De La Salle College, situated at the entrance to the fishing community at Mutwal, where the less - privileged and the marginalized eke out a modest existence, has been a haven of knowledge and inspiration to all and sundry during the last hundred years. It has very faithfully and constructively served thousands and thousands of students, adequately equipping them to face the challenges and exigencies of modern society, with courage and optimism.
De La Salle College was opened on 01 st February 1905 with 22 boys on roll. The object of this School is to give the boys of the Mutwal mission an opportunity to receive an elementary English Education. It is the first “English School” to be set up in this part of Colombo North.
Starting from cadjan sheds and horse stable structures, the school now has a set of good buildings; one section of it has edged towards the cliff, overlooking the Indian Ocean.
The De La Salle Brothers who started this school, and who still have a hand in its management, strive to make their contribution to build up the just society through education of youth. Their guiding principle is that men must learn to live with love – maithriya in Buddhism – because love encompasses all.
To be without love is to be like sounding brass. One must avoid the first place in the table, and banish the scowl of plety from his face. Many may passed out of their hands strive to live up to the golden rule.
De La Salle was at first meant to be a practical school a kind of training school for young Brothers who had accepted the life of the monk-teacher and who were, and are inspired by the Founder’s promise that “those who instruct many unto justice shall shine as stars for all eternity”.
Over the years eminent educationists, both De La Salle Brothers and Secular Teachers have adorned the educational firmament of the College, imparting a sound moral and values education. Apart from teaching them the rudiments, they also have taught them various skills that would ensure their future. Character formation was given the pride of place so that our students would become responsible, trustworthy and productive citizens of the country.
De La Salle College’s persevering efforts to maintain the best traditions of Catholic education in the midst of many local difficulties and to bring the benefits of a Sound Catholic education to the sons of the struggling families of the neighbourhood.
Local difficulties against which the developments of the institution had struggled during those 100 years of her existence: lack of space, want of financial support due to the general poverty of the locality, and continual changes of the government in Sri Lanka.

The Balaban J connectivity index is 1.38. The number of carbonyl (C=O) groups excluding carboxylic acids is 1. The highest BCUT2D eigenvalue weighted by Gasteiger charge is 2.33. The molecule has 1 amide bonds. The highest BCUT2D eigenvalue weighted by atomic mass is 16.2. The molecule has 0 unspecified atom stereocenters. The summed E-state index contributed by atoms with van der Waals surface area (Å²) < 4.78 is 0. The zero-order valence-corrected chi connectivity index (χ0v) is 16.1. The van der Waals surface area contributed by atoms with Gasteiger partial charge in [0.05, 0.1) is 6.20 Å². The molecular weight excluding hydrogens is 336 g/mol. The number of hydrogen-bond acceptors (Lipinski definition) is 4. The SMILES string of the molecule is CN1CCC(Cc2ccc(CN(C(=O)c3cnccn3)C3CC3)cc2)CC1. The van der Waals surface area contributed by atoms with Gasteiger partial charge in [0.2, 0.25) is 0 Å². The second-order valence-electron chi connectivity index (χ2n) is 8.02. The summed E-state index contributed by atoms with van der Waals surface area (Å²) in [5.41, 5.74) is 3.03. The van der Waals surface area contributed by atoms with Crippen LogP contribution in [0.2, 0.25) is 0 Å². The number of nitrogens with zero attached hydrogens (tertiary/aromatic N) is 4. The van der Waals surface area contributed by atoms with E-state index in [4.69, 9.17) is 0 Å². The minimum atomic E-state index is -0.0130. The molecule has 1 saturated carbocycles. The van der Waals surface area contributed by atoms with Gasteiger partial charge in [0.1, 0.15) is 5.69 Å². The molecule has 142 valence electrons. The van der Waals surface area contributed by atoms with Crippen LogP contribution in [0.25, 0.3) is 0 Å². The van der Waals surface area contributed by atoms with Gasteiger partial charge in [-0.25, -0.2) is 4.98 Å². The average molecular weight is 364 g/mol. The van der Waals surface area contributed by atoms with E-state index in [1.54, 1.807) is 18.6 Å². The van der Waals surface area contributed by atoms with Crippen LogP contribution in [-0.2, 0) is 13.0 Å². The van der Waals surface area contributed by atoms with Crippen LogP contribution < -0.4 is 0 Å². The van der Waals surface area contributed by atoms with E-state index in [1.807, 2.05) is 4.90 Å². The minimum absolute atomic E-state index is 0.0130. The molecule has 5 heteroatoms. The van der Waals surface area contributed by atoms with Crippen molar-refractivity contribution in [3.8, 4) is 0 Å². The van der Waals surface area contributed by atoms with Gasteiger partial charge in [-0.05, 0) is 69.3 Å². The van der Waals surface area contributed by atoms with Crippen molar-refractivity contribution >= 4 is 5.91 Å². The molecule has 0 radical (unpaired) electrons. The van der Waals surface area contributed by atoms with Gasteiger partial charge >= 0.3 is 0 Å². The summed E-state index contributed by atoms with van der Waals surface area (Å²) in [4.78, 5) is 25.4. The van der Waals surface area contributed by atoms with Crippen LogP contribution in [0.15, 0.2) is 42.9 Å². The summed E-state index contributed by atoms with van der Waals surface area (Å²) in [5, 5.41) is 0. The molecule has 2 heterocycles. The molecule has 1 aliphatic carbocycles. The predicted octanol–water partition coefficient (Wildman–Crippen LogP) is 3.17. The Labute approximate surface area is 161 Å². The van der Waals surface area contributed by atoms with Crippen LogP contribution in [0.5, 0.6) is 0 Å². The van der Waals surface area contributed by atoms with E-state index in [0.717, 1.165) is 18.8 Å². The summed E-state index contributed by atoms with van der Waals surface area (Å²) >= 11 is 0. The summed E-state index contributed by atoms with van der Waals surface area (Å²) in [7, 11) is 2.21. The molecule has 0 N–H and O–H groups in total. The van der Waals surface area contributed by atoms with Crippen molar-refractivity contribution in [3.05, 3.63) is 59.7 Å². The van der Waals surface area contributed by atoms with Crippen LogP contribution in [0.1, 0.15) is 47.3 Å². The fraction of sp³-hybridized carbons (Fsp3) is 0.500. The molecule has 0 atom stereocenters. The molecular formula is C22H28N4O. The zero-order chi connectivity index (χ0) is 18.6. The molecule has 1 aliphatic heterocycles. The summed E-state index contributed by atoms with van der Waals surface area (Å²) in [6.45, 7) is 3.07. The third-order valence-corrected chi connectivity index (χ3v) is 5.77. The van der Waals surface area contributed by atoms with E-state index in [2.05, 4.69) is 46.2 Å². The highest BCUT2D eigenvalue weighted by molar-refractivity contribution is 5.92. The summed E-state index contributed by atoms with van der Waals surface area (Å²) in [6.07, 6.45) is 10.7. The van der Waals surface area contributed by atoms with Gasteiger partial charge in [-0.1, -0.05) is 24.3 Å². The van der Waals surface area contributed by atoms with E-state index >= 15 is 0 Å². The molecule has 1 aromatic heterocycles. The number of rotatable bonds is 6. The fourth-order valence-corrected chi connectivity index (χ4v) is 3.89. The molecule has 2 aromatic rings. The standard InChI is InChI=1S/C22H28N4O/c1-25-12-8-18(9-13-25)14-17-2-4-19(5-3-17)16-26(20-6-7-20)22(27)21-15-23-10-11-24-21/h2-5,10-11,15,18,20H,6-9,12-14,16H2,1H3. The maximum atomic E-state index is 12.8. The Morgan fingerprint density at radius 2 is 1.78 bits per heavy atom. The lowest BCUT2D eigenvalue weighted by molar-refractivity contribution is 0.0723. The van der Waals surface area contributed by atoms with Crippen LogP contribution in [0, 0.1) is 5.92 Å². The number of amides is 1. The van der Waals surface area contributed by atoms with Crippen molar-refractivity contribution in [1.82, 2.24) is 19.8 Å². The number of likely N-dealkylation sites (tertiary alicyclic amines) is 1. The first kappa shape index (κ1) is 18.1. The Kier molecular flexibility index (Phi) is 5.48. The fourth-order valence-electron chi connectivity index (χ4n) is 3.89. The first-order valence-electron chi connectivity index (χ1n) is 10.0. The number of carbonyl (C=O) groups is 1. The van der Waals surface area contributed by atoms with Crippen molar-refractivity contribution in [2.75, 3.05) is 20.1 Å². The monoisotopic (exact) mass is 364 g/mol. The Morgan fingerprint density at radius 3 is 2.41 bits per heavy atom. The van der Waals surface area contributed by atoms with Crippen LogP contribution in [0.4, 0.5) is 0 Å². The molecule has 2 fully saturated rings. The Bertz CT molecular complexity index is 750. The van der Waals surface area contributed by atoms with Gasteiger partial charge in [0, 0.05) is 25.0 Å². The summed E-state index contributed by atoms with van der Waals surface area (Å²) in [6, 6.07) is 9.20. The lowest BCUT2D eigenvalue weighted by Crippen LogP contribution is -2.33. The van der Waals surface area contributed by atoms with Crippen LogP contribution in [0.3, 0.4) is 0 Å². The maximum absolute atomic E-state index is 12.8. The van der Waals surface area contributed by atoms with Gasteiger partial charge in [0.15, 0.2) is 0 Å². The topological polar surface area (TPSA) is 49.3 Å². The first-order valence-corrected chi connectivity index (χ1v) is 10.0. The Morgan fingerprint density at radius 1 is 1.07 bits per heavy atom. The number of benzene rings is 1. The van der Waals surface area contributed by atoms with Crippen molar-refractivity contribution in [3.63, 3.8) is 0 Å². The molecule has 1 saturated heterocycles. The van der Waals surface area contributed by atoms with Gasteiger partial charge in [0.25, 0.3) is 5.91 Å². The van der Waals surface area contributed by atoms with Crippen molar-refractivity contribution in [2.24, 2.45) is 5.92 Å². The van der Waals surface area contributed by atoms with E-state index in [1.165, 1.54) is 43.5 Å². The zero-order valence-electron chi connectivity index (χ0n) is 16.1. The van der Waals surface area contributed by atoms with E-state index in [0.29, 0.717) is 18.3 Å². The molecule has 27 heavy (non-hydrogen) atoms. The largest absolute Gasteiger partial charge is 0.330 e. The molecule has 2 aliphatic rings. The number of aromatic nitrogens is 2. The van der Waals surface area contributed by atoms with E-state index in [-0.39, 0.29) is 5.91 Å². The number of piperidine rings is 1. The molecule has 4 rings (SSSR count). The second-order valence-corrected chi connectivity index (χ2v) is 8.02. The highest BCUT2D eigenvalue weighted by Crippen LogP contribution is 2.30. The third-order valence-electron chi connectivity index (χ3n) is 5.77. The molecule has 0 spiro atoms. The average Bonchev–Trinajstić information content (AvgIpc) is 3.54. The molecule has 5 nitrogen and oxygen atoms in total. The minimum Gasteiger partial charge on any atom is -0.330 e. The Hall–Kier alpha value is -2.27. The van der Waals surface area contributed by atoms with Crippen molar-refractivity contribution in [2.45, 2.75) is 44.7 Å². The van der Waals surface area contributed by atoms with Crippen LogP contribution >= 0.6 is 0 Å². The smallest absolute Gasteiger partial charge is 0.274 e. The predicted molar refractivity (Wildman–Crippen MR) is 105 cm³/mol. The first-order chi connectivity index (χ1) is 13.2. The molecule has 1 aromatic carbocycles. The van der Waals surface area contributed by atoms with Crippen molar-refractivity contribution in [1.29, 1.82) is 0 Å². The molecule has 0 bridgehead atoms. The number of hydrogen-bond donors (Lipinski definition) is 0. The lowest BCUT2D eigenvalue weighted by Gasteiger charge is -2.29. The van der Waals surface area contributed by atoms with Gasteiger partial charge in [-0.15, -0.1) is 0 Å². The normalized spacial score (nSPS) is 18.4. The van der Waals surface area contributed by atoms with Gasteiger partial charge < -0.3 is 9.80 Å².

De La Salle College has rendered valuable service to the people of Mutwal by toning up the rising generation culturally and religiously. In its own way, it has sent its alumni into various walks of life both in the Church and the State.
One may regret it has failed to produce many educated fishermen to re-orientate the fishing industry of Colombo North. The sons of fishermen have gone to other fields of Endeavour, and the fishing industry here is languishing.
True education aims at the full and balanced development of the child so that he may have a happy, peaceful and meaningful life on earth, while preparing for his eternal destiny. In the process, therefore, it turns out citizens of the highest caliber.
This Institution has a proud record of dedicated service to the community since 1905 and marked its Centenary – “De La Salle Siyawasa” in 2005.
Though elaborate plans were made to mark this historical event more fittingly and meaningfully, the unexpected natural disaster, the Tsunami, which shook not only Sri Lanka but the entire South Asian Region – coincided with the Centenary and therefore all plans came to a standstill.
Due to the Tsunami Disaster, the Mutwal – Mattakuliya Beach Area too was badly affected. There were over 600 persons from about 144 displaced families given accommodation at our school for over three weeks. Our buildings, furniture, toilets, etc too were extensively damaged during this period. There are around 20 families still in Refugee Camps and students come to school from this camp situation. There are over 200 students who are victims in various ways are still in school and this is about ¼ of the total student population. We had assisted them in many ways and need to accompany these students and their families to restart and reorganize their school life and family life apart from the needs of the school in its Maintenance, Renovation and Modernization Projects.
It is our hope and prayer that De La Salle College will yield still more abundant fruits for the glory of God and the welfare of Sri Lanka’s citizens.